(3.85M + 578K) / 43.8M = would be a 10.1% increase in shares out...
That is a significant hunk of dilution.
Especially surprising considering they are paying only LIBOR + ~1% on most of their debt, a very low rate (1-mo LIBOR is currently 1/4 of 1%).
Why would they dilute and sell so much of the stock to pay debt when they're paying so little for their credit? They also reduce their operating leverage.
down in denver co unfi are violating their worker`s civil rights if they try and unionize an obtain contracts like spinner and funk and are scaring rest of the of them that working in their sweat shops.i know my friend works for them NO ETHICS
I originally guessed higher and then wrote 32-33. Shares traded slightly lower than 33 yesterday--not sure when offering price was finalized. Those who got shares may be flipping them today for a quick few percentage points. Nice that you were able to get shares, I didn't try--not really interested in increasing the number of shares I own.
Oversubscribed...That is rather telling how investors feel about UNFI's prospects, IMO. Yes those who did not buy 10% more shares are diluted, but what we own is a company with less debt and more flexibility for the future. Let's see what happens.
Greetings box, I wasn't trying to "spin" anything as evidenced by my posting the comments of an investment firm and not my own thoughts! (for the most part).
I don't beleive UNFI has ever issued corp debt before and perhaps management prefers other sources to fund its operations. As noted before, if one doesn't have confidence in management, then perhaps they should exit their position!!! While company insiders are not huge holders of stock, they are impacted by their actions just as we retail holders are. Maybe during a conference call someone will ask them why they chose the equity issuance over debt, but I have to imagine they have/had their reasons. Not all, but some of the highly rated companies that have recently issued debt was because a fair amount of their cash is held hostage abroad (although I recently read that there may be an tax amnesty allowed to repatriate the cash).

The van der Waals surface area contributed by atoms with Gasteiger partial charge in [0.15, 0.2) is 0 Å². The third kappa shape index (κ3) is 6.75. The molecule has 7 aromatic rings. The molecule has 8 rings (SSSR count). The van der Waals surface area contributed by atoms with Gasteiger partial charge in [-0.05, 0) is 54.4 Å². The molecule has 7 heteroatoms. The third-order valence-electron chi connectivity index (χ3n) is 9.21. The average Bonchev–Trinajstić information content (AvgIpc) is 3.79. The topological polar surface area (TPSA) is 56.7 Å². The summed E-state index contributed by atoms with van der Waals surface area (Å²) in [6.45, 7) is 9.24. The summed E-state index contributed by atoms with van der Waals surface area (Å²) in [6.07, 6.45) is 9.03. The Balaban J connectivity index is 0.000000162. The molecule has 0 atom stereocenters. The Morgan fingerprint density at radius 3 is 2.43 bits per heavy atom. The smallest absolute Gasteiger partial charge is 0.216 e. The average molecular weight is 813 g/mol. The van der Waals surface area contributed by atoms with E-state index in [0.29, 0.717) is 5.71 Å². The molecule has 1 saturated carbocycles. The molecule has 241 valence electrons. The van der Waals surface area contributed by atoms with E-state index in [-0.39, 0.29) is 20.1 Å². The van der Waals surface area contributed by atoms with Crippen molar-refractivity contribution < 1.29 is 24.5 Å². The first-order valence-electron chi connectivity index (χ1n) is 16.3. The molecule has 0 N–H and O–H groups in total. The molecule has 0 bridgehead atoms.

We can only guess what coupon they'd have to pay for debt.
A company's overall financials dictate their rating, not the same as an individual where payment history is a major factor.
Over and out for now.
You're welcome. I work for a fixed income shop. As far as getting shares, I imagine they will be placed with insitutions. Price is usually discounted from the closing price the day before and we probably won't know until the deal is closed.
Nice article. Thanks. I'm pretty active in the bond market. B+ rating won't get you favorable financing terms. Coupon would be about 10%. But then, nobody likes dilution. II'm sure they weighed out all their options. Hopefully its for a favorable divine plan. Does anyone know how to get shares at the new offering price? Do we know yet what the price will be?
Look, you can spin it however you want. If they'd issued some paper, they could have gotten some great experience doing that, and built up their history and credit rating going forward. This period in history with extraordinarily low rates may be a missed opportunity that will never come again.
If they'd done what most of the companies in that article did - that is, sell bonds and buy back stock - they would be telling shareholders they feel their stock is a better investment and will return more than those bonds going forward.